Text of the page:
Make Do and Mend – and finish that project from January

While I wait for the wool I ordered to make its way to me, my hands have been searching for other ways to occupy themselves. Using my hands to manipulate and fiddle and fix things is so satisfying – I’m beginning to think I should have gone to a trade school instead of graduate school. I could have been a clock maker! Or a mechanic! I really think the “crafty” bug that so many people catch is a symptom of our underlying desire to use our hands.


Anyway, I went to Goodwill on a whim on Tuesday night, and I scored big time. Elsie from A Beautiful Mess recently did a post on thrift tips, and she’s right – hitting the thrift stores mid-week is the way to go! (Have you seen her blog before? It’s pretty much crafty-thrifty-DIY eye candy in the extreme:)

Elsie has her own clothing line

During my mid-week thrift store adventure I harvested no less than five sweaters and one plain white button down shirt for about $25. I say “harvested” because thrift store shopping involves a little work, right? You have to separate the wheat from the chaff. Here are some of my finds:

The “wheat” – aka my sweater haul
grey pretty cable sweater (wool blend plus angora), silky merino black crew neck, royal blue merino sweater with short sleeves and waist tie, and that mustard color that everyone is coveting for fall in a v-neck

Most of the sweaters I bought were wool, and I’ve learned through several sad experiences that you can’t just throw them in the wash. Happily, Solanah from Vixen Vintage wrote this post for Casey’s Elegant Musings a while back, and I had it stored in my memory bank.

How to wash a wool sweater? Solanah will tell ya!
Following Solanah’s instructions, I have successfully laundered my sweaters with no shrinkage! I’m pretty psyched, as psyched as one can possibly be about doing laundry. And since I was on a thrifty/laundering high, I decided to plunge into some mending. One of the new sweaters had a very small hole in a very…noticeable spot. Whereas previously I might have just left it and considered it part of the thrift store bargain price, this time I found some matching thread and in a few minutes had it mended to where it was barely noticeable.

close up of mended hole
hole from a small distance
Ta da! I was so pleased with this quick fix that I ran and got my cashmere sweater. This black sweater was a thrift store find too, and a gift from my mom a while back. It is so soft and lovely, and I was really heartbroken when moths got at is last year. Until yesterday, it was so sadly moth-eaten that it really shouldn’t have been worn outside the house (even though it was). But 30 minutes with a thread and needle and it is totally wearable once more. Why didn’t I do this sooner? I really don’t know. I think I looked up sweater mending a while back and was intimidated by the pictures and descriptions of reweaving, patching, and so on. I wasn’t about to spend that much time on a thrift store sweater. But it turns out you don’t necessarly have to do all that. Here’s what I did to repair my own sweaters.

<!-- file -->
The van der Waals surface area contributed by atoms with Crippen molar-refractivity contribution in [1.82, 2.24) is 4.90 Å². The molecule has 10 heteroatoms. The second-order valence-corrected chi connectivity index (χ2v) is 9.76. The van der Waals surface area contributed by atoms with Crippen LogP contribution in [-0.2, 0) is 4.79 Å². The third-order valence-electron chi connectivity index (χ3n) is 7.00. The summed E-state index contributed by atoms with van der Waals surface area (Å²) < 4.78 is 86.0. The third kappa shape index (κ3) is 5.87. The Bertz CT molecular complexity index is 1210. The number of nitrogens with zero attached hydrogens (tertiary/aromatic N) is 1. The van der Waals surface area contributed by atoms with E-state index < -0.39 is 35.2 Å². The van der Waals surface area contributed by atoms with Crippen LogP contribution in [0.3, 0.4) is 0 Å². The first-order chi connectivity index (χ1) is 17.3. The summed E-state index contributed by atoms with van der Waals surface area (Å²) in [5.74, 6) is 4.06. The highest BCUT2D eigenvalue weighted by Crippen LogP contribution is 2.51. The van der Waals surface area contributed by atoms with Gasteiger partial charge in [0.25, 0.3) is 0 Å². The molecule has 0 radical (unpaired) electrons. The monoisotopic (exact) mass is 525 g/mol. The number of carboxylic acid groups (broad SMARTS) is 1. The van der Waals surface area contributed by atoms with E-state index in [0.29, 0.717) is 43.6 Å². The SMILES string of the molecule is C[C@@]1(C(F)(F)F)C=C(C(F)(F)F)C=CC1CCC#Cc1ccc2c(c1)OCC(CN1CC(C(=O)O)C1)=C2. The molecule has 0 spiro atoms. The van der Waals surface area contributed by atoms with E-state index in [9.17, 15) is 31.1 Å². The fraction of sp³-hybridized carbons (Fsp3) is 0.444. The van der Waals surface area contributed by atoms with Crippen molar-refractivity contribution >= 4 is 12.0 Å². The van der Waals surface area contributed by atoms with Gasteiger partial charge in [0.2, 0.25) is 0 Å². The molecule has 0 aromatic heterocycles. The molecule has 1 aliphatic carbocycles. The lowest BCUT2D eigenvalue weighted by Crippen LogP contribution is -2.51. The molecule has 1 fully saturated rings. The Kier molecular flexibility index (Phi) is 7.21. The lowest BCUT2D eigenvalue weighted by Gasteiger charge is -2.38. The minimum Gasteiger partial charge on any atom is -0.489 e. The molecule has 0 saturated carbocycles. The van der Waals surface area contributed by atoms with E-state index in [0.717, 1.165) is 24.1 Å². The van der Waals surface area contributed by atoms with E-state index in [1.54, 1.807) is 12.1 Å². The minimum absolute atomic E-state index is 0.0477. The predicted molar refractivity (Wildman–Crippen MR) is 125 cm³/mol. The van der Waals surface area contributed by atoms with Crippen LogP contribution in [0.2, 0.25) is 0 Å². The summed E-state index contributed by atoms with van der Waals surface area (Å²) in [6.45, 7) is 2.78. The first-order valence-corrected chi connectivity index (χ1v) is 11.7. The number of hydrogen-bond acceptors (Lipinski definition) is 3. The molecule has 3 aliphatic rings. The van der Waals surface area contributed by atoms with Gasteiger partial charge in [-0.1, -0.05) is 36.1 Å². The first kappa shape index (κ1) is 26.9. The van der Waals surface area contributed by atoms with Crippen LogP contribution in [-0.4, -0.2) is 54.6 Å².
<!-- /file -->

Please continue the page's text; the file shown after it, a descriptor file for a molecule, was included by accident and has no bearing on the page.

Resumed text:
Here’s a photo of what the holes in my sweaters looked like:

I didn’t take before photos, or during photos, so just bear with me. All I did was take some matching thread, and (with the sweater inside out) run the needle around the hole, catching the loops of the knit which were still secure, like in the red circles below.

I tugged gently to close the hole a little, and then went back and forth, catching loops on either side of the hole, as in the blue lines below.

I pulled the two ends of the thread tight, knotted them together, and clipped the ends. This is by no means a perfect or professional fix, and it probably will only work for holes which are fairly small (about 1 cm or less) and for knits which are fairly fine (no big chunky yarn). On my black sweater, however, I repaired about eight holes this way, and I think the mends are pretty discreet. I’m happy I’ll be able to get many more wears out of it, with only minimal effort. And to think I was going to cut it up to make a hat and mittens. So silly! I’m not sure why I’m so excited about these pretty mundane mending jobs. I guess it’s just nice do a project that is really easy and saves a garment from being recycled before its time is up. And it makes my thrift store closet feel a little less like a series of castaways and more like a collection of cared-for special pieces.

Speaking of knits and yarn, I’m once again trying to tackle the honey cowl that I blogged about back in January. How far along am I? Oh.. about one inch of knitting. I’ve stopped, backtracked, and unraveled my knitting two or three times now. I was cursing at it last night, but I’m not going to let my second knitting project of all time get the best of me. Anyone know some tips or tricks for keeping track of where you are in a pattern?

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